Two approaches can be taken to this important question. One is the rigorously scientific approach. It does not go beyond the facts: that most children diagnosed with frank FAS have had overtly alcoholic mothers (who drank at least eight to 10 drinks a day); that children born to women who had four to six drinks a day have had subtle signs of FAS/FAE; that at two drinks a day, the only indisputable effect noted has been subtly lower birth weight; and that below two drinks a day there is no concrete evidence for an effect on the fetus. Thus, from a strictly scientific viewpoint, one cannot say that one drink a day during pregnancy is dangerous to the baby.
The more common approach, and the favored one, is the better-safe-than-sorry approach. This pragmatic position is espoused by public-health experts. Witness the warning label on all alcoholic beverages in the U.S. indicating that "according to the surgeon general, women should not drink alcoholic beverages during pregnancy because of the risk of birth defects." This conservative approach is also followed by most individuals and groups concerned with preventing FAS/FAE. For example, the National Organization on Fetal Alcohol Syndrome states, "No amount of alcohol has been proven safe to consume during pregnancy. FAS and FAE...are 100% preventable when a pregnant woman abstains from alcohol."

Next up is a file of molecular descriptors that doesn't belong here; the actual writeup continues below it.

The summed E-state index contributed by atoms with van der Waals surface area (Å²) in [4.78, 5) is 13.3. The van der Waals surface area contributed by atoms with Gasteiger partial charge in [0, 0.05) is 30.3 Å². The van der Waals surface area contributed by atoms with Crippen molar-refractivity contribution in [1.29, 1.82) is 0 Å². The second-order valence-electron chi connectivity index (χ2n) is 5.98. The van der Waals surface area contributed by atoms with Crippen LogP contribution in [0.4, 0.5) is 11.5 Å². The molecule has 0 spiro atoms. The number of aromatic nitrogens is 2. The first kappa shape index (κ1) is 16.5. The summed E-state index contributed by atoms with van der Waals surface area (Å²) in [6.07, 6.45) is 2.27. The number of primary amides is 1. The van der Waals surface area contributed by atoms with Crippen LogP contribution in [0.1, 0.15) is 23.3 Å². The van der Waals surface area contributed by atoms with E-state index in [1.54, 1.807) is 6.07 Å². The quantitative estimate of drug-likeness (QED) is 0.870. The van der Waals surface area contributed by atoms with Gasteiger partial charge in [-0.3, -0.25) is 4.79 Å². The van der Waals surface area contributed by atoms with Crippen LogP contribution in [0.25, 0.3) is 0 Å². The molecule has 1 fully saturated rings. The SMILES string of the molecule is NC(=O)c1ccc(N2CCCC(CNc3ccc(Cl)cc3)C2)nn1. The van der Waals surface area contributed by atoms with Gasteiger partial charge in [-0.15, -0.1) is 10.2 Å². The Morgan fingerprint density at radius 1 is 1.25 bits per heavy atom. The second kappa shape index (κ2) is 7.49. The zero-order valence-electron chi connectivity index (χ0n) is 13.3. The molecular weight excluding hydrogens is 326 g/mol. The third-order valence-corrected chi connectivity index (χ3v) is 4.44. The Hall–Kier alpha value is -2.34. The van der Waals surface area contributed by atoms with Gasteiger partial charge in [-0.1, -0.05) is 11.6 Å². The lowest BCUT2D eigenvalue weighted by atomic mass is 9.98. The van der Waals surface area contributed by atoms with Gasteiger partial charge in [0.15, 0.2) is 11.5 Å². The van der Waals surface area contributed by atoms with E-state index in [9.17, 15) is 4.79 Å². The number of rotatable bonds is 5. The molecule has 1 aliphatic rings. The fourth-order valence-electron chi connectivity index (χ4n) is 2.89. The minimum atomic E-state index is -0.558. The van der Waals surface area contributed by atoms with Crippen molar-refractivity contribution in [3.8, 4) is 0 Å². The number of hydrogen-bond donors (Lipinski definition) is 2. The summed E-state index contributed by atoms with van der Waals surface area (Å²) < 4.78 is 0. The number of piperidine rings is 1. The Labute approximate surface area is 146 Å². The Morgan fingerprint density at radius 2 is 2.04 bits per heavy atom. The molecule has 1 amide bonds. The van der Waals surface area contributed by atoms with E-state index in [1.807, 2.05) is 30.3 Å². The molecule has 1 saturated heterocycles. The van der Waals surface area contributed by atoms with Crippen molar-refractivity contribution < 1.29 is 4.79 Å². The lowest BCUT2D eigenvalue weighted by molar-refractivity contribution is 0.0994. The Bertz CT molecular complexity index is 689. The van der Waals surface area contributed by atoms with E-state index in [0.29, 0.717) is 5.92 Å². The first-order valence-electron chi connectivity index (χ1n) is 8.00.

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Read the Original Article: Fetal Alcohol Syndrome